Report says Amazon won’t enter market to sell drugs to hospitals
(Bloomberg)—A published report Monday that Amazon.com had shelved plans to sell drugs to hospitals and other businesses breathed a sigh of relief for companies such as CVS Health, along with rival drugstores and drug distributors.
The report by CNBC said little about whether Amazon would ultimately enter the broader retail prescription-drug market, but the idea that the online giant might not take on one segment of the supply chain was enough to buoy investors in pharmacies and drug distributors. Bloomberg has previously reported that Amazon’s health efforts have been mostly focused on selling basic medical supplies to physician offices and hospitals.
Shares of drug-supply-chain stocks have been in a tizzy for months over what Amazon might do to enter the pharmacy or pharmaceutical-supply business.
Amazon declined to comment on the CNBC report.
“This is not necessarily an all-clear event for the supply chain,” said Eric Coldwell, an analyst at Robert W. Baird & Co., in a note to clients. “Still, it’s a good reminder that Amazon’s supply chain ambitions might not be as big as feared or valuations indicate.”
Hospitals and doctors’ offices are an attractive target for Amazon Business, a marketplace launched in 2015 to help Amazon expand its reach into workplaces and factories by selling industrial and office products. Ownership of hospitals and doctor’s offices is highly fragmented but the businesses need many of the same supplies.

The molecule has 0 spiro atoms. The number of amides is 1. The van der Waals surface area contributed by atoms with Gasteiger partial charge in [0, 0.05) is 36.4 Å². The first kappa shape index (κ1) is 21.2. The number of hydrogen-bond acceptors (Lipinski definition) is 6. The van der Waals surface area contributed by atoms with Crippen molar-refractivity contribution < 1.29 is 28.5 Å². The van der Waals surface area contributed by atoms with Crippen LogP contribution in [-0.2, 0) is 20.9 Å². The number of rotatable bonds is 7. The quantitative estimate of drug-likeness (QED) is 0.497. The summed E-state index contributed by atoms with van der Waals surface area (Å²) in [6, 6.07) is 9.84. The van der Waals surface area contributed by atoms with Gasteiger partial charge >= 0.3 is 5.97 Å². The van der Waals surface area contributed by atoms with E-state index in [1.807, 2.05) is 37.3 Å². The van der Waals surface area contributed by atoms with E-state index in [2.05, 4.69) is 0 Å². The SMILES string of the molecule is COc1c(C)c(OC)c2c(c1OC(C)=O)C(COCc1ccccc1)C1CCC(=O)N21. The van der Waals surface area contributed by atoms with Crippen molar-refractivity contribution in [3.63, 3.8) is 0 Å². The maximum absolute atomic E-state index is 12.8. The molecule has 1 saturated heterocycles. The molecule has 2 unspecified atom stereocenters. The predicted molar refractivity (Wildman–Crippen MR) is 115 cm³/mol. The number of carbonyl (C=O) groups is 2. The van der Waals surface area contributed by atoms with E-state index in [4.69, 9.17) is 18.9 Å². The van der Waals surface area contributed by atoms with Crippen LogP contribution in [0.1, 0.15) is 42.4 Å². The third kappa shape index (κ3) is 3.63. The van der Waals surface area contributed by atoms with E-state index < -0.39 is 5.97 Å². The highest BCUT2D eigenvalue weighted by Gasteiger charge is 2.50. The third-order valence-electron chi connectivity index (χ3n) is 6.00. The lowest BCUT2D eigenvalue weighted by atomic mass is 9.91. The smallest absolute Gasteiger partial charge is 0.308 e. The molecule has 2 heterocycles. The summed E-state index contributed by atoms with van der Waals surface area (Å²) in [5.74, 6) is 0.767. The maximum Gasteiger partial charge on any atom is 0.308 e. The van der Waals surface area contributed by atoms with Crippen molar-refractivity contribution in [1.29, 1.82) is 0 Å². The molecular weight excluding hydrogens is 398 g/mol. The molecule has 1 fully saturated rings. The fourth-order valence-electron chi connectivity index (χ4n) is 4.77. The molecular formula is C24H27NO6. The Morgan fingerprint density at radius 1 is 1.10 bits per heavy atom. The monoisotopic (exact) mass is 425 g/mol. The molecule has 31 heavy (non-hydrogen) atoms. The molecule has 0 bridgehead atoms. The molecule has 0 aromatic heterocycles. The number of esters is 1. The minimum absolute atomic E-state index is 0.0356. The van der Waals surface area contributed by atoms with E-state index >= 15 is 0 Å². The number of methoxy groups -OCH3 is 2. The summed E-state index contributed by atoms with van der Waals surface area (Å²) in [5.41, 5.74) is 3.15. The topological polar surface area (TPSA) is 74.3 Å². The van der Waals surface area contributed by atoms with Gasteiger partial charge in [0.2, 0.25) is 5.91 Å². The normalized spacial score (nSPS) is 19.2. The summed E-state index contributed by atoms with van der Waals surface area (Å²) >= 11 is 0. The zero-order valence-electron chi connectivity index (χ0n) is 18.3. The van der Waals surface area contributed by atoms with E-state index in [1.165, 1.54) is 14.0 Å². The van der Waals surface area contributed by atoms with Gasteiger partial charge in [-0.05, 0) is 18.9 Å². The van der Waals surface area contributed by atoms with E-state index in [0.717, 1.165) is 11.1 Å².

Amazon executives say that the company can pool these healthcare organizations’ buying power and share the savings, while improving distribution.
The market for hospital drugs is distinct from the retail prescription market, which is focused on generic and brand-name pills and other basic drugs bought at retail or mail-order pharmacies. Hospital drugs, by contrast, more often come in sterile injected formulations to enable nurses to administer them to sick patients.
Many hospitals already belong to group purchasing organizations that negotiate discounts on drugs and other products, and they may be reluctant to uproot established purchasing procedures, given their need to maintain timely and certain delivery of life-sustaining drugs.